Crime and safety is another category.  With a 5% rating, we will give ½ the credit to the police and fire, and ½ credit to the well-educated public, who should know better than to misbehave.  That brings us up to 3 ½ to 4 ½ %.

The last category Johns Creek contributes to is Outdoor. One-third of that 5% is from having access to parks.  Since this is not limited to parks within your city limits, but all parks including National Parks within a large distance, we will score this category as a 1% contribution from the City of Johns Creek.

In total, that would suggest that 4 ½ to 5 ½ % of our overall score our City Government could take credit for.

The majority of the success for Johns Creek belongs to you.  Yes you.

Well educated, high income earners demanding great homes, working to keep the schools great through property and sales taxes, welcoming to people of all diversities, behaving in the eyes of the law, taking care of your health and the health of your families contributed the most to Johns Creek’s selection as the Second Best Suburb in Georgia.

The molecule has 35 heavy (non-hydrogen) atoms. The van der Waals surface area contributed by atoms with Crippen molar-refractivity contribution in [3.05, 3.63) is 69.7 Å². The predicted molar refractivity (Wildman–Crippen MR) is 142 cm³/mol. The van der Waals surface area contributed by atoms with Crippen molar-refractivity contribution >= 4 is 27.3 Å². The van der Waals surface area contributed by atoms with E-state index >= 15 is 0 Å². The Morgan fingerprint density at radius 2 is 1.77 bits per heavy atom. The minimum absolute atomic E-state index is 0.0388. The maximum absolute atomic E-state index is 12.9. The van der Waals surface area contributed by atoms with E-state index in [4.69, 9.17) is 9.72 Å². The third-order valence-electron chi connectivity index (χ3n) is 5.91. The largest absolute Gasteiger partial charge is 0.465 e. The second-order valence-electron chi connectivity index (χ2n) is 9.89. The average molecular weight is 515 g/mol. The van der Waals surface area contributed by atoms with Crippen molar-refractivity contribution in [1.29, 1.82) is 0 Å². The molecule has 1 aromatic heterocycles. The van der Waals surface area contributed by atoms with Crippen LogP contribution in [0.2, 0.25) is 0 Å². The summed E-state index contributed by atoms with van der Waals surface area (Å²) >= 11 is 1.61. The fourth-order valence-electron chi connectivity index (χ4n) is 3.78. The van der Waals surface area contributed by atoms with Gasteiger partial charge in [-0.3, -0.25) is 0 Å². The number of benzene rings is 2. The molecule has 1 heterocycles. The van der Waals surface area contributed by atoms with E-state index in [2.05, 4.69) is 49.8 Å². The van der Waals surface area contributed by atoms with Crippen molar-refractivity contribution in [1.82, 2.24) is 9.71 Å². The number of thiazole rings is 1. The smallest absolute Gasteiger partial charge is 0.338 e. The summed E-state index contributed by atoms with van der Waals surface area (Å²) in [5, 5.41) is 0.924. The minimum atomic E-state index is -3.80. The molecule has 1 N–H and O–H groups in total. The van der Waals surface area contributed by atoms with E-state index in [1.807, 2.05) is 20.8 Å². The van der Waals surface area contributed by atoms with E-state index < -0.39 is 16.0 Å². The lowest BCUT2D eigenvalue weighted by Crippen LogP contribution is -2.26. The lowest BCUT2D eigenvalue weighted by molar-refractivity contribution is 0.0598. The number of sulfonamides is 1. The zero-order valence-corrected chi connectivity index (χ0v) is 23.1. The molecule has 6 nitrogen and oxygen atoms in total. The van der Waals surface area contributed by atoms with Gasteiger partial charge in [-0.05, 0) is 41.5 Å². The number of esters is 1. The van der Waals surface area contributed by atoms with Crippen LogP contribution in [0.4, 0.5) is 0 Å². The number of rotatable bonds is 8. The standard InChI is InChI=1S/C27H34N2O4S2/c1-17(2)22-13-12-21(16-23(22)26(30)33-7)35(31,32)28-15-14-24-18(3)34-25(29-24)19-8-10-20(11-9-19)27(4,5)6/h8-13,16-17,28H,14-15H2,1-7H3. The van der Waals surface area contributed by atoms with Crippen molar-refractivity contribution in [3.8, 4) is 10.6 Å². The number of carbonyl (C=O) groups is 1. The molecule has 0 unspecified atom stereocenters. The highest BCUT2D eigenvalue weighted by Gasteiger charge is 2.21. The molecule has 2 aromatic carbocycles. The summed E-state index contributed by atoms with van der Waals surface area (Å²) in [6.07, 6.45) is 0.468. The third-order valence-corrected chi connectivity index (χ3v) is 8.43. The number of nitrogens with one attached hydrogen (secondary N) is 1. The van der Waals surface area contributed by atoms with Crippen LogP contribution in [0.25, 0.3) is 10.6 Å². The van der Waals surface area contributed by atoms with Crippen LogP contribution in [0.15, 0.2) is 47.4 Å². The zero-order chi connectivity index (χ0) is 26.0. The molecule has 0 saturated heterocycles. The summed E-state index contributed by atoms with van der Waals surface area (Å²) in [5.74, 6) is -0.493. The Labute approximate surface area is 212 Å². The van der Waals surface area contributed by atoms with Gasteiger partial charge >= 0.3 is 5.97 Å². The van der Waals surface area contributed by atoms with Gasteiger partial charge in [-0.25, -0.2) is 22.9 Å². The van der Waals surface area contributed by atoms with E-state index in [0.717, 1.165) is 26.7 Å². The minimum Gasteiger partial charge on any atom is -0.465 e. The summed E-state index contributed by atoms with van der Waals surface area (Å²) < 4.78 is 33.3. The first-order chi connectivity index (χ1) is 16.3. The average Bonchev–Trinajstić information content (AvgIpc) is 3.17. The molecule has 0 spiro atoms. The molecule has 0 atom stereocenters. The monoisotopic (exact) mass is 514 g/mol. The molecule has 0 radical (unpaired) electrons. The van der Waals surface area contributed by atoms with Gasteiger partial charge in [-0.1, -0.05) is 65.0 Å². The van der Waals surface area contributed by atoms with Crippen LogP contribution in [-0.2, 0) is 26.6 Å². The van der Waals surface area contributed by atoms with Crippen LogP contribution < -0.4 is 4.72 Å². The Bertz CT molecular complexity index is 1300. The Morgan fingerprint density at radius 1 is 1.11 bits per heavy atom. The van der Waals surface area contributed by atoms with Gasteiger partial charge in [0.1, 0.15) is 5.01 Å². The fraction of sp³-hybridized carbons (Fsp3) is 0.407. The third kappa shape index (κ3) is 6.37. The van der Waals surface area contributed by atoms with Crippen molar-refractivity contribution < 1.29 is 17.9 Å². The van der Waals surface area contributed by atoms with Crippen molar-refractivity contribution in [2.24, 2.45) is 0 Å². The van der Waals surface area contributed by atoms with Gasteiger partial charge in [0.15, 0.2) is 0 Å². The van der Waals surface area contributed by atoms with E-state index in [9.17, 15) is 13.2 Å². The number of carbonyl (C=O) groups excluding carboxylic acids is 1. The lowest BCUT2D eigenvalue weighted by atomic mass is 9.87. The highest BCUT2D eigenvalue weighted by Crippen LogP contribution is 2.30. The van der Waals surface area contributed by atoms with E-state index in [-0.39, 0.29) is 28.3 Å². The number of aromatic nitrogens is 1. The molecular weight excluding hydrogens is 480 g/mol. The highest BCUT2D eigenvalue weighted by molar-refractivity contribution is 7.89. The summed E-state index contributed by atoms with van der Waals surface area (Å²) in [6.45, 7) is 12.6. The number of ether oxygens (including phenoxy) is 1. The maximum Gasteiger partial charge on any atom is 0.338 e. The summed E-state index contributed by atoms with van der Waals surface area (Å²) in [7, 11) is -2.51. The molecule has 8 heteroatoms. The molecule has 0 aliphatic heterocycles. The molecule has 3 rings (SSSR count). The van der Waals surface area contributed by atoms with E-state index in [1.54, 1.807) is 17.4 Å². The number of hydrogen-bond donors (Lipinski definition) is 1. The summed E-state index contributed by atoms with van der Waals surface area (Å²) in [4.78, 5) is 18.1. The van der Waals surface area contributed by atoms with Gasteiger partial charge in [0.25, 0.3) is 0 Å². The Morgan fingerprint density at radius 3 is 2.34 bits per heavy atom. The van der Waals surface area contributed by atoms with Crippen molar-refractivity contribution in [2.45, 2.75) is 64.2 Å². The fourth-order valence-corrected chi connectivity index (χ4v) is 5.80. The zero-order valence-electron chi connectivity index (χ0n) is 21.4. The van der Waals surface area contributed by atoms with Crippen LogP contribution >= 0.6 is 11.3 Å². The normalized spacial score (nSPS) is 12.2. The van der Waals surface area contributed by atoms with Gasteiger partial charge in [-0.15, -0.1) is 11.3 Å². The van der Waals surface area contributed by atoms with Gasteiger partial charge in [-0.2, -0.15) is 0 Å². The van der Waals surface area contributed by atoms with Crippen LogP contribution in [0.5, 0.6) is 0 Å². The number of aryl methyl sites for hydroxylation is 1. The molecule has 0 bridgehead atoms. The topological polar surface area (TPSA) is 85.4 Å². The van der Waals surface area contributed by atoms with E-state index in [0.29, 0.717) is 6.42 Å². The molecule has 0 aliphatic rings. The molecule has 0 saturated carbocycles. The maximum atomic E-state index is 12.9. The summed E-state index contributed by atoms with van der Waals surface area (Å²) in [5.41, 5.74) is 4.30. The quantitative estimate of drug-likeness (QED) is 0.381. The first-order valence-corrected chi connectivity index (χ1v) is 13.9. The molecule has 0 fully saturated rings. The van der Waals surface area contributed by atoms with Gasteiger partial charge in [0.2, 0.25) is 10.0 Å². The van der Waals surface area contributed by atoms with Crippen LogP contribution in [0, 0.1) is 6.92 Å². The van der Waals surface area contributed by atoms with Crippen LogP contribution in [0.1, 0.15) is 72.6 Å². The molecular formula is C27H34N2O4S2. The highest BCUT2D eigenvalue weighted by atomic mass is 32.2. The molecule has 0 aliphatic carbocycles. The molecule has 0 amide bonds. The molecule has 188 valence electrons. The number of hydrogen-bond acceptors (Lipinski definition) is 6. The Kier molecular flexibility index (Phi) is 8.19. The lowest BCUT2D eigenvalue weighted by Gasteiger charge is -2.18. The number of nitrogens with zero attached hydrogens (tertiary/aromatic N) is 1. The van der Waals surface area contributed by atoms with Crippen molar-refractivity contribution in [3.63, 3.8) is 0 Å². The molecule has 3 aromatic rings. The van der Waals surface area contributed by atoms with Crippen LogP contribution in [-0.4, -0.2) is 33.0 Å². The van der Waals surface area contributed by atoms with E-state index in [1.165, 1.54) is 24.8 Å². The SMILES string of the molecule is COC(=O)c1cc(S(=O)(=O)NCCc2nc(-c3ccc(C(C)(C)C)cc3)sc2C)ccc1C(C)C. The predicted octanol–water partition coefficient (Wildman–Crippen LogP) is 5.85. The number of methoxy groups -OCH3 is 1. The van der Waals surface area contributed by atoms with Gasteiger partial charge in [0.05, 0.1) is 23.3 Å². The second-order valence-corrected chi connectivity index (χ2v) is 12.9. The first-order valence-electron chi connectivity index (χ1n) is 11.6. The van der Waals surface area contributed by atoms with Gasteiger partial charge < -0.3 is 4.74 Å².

Go ahead and pat yourself on the back.  You deserve it!

Factors Considered

Factor Description Source Weight
Higher Education Rate Percentage of residents who have received a bachelor’s degree or higher. U.S. Census 15.0%
Cost of Living Grade Based on the consumer price index and access to affordable housing. Niche 10.0%
Housing Grade Based on home values, property taxes, housing costs, local schools, and more. Niche 10.0%
Public Schools Grade Based on the average Niche K-12 Overall Grade for every public school serving the area, where each school is weighted by the number of students it serves. Niche 10.0%